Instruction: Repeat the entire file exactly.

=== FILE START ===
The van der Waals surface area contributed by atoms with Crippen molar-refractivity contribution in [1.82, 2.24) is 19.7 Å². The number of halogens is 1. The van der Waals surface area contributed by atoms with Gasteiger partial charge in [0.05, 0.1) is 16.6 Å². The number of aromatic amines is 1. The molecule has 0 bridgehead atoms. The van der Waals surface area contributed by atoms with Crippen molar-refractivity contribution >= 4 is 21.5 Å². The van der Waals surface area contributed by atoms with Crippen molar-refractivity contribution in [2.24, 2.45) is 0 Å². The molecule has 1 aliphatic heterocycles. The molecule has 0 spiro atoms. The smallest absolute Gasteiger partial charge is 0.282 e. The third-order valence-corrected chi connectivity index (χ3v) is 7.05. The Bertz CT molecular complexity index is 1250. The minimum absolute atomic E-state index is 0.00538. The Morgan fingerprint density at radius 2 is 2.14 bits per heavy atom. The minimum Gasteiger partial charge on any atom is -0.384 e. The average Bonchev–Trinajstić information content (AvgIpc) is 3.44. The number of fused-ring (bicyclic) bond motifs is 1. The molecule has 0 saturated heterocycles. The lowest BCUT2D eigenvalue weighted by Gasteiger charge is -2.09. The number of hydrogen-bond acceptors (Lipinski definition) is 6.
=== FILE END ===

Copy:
The van der Waals surface area contributed by atoms with Crippen molar-refractivity contribution in [1.82, 2.24) is 19.7 Å². The number of halogens is 1. The van der Waals surface area contributed by atoms with Gasteiger partial charge in [0.05, 0.1) is 16.6 Å². The number of aromatic amines is 1. The molecule has 0 bridgehead atoms. The van der Waals surface area contributed by atoms with Crippen molar-refractivity contribution >= 4 is 21.5 Å². The van der Waals surface area contributed by atoms with Crippen molar-refractivity contribution in [2.24, 2.45) is 0 Å². The molecule has 1 aliphatic heterocycles. The molecule has 0 spiro atoms. The smallest absolute Gasteiger partial charge is 0.282 e. The third-order valence-corrected chi connectivity index (χ3v) is 7.05. The Bertz CT molecular complexity index is 1250. The minimum absolute atomic E-state index is 0.00538. The Morgan fingerprint density at radius 2 is 2.14 bits per heavy atom. The minimum Gasteiger partial charge on any atom is -0.384 e. The average Bonchev–Trinajstić information content (AvgIpc) is 3.44. The number of fused-ring (bicyclic) bond motifs is 1. The molecule has 0 saturated heterocycles. The lowest BCUT2D eigenvalue weighted by Gasteiger charge is -2.09. The number of hydrogen-bond acceptors (Lipinski definition) is 6.